U.S. wholesale prices inched up a tiny 0.1 percent in January, reversing a three-month string of declines, the government said Friday in a report economists said underscored a lack of price pressures in the economy.

While prices charged at the factory door and farm gate grew by 0.1 percent last month, over the 12-month period ending in January they posted the largest drop since President Harry S. Truman was in the White House on the back of a sharp slide in energy prices, the Labor Department said.

Excluding the volatile food and energy sectors, prices eased moderately in January. So-called core wholesale prices actually dropped 0.1 percent, compared to analysts' expectations for a 0.1 percent rise.

"The report was expected to be good and it's actually better than expected," said Carey Leahey, senior U.S. economist at Deutsche Bank Securities. "The market is not looking for inflation this year. Intermediate prices didn't show any movement either. That's a pretty good barometer to finished good prices down the road."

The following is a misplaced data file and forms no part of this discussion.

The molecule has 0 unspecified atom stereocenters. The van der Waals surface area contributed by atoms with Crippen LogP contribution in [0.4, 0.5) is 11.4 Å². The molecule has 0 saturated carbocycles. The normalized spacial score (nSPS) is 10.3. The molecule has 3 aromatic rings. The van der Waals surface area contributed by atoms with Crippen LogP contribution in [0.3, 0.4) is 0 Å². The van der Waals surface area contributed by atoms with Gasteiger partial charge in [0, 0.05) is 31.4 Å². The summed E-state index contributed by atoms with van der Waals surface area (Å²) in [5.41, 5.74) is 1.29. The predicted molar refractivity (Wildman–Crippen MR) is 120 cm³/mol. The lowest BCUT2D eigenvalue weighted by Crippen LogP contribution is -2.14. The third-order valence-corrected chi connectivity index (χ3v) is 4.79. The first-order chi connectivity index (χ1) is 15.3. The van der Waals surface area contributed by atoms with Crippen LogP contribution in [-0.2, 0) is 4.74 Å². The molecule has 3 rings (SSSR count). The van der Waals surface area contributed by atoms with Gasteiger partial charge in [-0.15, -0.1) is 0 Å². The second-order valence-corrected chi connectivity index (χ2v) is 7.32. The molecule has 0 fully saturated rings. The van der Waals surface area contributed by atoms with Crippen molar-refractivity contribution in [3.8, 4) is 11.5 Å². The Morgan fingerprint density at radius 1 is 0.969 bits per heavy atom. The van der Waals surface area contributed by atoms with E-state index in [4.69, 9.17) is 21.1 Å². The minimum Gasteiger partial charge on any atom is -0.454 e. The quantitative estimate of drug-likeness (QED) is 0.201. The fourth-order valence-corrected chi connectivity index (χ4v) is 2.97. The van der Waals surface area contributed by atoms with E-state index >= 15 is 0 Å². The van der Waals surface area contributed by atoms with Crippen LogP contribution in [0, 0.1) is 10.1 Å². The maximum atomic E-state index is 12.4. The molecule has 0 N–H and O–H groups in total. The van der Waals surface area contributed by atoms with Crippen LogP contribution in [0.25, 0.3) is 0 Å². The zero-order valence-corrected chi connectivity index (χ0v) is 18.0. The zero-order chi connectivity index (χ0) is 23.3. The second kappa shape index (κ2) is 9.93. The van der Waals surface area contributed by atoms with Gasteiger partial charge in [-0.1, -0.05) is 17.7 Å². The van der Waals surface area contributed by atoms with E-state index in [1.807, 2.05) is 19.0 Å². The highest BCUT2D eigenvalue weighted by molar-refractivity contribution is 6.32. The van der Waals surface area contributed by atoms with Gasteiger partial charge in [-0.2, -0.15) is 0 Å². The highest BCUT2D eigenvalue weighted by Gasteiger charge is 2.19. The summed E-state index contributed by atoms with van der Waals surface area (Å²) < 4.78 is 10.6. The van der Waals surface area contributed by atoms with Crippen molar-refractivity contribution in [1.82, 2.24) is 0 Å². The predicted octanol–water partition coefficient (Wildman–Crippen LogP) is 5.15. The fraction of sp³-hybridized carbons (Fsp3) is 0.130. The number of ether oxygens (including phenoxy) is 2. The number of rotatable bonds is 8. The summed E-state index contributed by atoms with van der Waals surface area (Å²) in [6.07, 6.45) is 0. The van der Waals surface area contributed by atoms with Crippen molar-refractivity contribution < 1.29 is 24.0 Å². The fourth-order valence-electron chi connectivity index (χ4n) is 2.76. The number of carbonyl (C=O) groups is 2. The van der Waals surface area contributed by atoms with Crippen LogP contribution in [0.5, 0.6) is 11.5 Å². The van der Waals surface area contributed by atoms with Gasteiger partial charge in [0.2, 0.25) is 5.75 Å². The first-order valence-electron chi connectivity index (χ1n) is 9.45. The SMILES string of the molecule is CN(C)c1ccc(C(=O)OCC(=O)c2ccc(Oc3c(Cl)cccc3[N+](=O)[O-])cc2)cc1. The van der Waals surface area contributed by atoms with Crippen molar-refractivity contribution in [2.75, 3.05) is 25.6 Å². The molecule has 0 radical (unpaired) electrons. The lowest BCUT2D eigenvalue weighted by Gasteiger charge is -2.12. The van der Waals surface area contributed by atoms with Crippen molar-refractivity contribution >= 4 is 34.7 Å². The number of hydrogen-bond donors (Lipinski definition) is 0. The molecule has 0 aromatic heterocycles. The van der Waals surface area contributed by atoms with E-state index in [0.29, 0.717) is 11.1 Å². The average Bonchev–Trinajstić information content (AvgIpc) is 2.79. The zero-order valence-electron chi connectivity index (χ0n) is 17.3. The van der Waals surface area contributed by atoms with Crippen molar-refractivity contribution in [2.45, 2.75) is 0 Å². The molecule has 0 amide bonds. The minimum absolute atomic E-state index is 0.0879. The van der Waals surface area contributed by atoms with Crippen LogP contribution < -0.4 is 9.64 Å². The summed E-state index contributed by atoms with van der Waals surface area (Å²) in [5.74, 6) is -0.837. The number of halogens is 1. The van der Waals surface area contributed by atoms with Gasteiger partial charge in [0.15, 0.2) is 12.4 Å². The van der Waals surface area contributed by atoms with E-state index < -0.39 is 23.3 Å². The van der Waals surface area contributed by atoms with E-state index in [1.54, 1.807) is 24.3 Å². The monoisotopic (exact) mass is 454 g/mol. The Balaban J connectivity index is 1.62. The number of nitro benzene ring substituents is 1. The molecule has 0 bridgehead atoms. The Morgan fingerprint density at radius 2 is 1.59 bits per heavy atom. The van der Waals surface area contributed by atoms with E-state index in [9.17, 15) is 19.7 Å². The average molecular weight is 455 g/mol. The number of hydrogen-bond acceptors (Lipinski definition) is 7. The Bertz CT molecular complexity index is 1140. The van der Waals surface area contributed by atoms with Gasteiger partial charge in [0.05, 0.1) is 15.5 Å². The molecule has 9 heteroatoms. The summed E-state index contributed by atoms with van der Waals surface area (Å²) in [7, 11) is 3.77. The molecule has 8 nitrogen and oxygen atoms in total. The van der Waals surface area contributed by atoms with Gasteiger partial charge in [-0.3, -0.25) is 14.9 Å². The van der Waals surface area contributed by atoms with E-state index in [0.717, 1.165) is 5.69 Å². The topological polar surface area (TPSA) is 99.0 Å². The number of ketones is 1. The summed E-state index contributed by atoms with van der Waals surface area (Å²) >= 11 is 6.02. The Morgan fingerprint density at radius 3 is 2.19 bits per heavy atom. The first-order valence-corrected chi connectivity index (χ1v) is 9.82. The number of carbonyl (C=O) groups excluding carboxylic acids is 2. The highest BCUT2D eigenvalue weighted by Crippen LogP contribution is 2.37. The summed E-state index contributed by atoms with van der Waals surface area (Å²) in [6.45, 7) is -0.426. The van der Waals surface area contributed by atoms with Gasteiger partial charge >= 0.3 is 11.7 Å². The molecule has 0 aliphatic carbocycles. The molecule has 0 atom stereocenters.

January's slight rise in the Producer Price Index fell short of the expectations of analysts polled by Reuters, who forecast a 0.3 percent increase. It followed a revised decline of 0.6 percent the prior month.

Over the 12 months ending in January, the price index fell 2.6 percent, its biggest drop in over 50 years. The last time the PPI fell by a wider margin over a 12-month period was a 2.9 percent decline ending in February 1950. But excluding energy prices, which plummeted 20.1 percent, producer prices rose 0.6 percent over the 12-month period ending in January.

Gasoline prices rose 3.4 percent after two months of declines. The price of passenger cars rose 0.7 percent following a 0.4 percent drop in December.

In a sign inflation is likely to remain at bay, the prices for intermediate goods, items like lumber and plastic that are used to make other products, fell 0.1 percent after a 0.8 percent drop the previous month.

Prices for crude goods, or raw materials like logs and metal ores, rose 3.7 percent after a 9.6 percent decline the previous month. Crude petroleum prices rose 8.1 percent, the biggest jump since a 9.1 percent climb in September 2000.

The mild increase in wholesale prices comes as the U.S. economy has shown signs of recovering from recession.

Reuters and the Associated Press contributed to this report.